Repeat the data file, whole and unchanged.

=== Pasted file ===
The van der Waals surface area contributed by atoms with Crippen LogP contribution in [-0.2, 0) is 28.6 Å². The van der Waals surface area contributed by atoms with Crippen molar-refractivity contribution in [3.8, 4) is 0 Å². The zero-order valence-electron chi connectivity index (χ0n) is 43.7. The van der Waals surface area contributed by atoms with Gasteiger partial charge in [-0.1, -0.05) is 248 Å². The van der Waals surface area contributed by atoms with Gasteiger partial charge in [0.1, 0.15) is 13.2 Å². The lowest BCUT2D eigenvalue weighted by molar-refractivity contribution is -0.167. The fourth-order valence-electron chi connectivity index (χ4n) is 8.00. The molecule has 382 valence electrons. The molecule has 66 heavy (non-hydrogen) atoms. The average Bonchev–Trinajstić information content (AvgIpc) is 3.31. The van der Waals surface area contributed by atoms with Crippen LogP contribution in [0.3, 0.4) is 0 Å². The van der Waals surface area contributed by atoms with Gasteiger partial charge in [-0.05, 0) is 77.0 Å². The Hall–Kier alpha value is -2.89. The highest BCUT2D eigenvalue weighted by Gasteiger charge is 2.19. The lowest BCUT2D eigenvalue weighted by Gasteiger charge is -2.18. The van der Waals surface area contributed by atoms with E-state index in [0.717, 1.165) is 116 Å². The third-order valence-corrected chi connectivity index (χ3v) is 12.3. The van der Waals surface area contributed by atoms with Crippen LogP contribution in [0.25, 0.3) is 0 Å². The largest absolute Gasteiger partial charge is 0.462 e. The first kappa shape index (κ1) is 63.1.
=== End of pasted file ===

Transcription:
The van der Waals surface area contributed by atoms with Crippen LogP contribution in [-0.2, 0) is 28.6 Å². The van der Waals surface area contributed by atoms with Crippen molar-refractivity contribution in [3.8, 4) is 0 Å². The zero-order valence-electron chi connectivity index (χ0n) is 43.7. The van der Waals surface area contributed by atoms with Gasteiger partial charge in [-0.1, -0.05) is 248 Å². The van der Waals surface area contributed by atoms with Gasteiger partial charge in [0.1, 0.15) is 13.2 Å². The lowest BCUT2D eigenvalue weighted by molar-refractivity contribution is -0.167. The fourth-order valence-electron chi connectivity index (χ4n) is 8.00. The molecule has 382 valence electrons. The molecule has 66 heavy (non-hydrogen) atoms. The average Bonchev–Trinajstić information content (AvgIpc) is 3.31. The van der Waals surface area contributed by atoms with Crippen LogP contribution in [0.3, 0.4) is 0 Å². The van der Waals surface area contributed by atoms with Gasteiger partial charge in [-0.05, 0) is 77.0 Å². The Hall–Kier alpha value is -2.89. The highest BCUT2D eigenvalue weighted by Gasteiger charge is 2.19. The lowest BCUT2D eigenvalue weighted by Gasteiger charge is -2.18. The van der Waals surface area contributed by atoms with E-state index in [0.717, 1.165) is 116 Å². The third-order valence-corrected chi connectivity index (χ3v) is 12.3. The van der Waals surface area contributed by atoms with Crippen LogP contribution in [0.25, 0.3) is 0 Å². The largest absolute Gasteiger partial charge is 0.462 e. The first kappa shape index (κ1) is 63.1.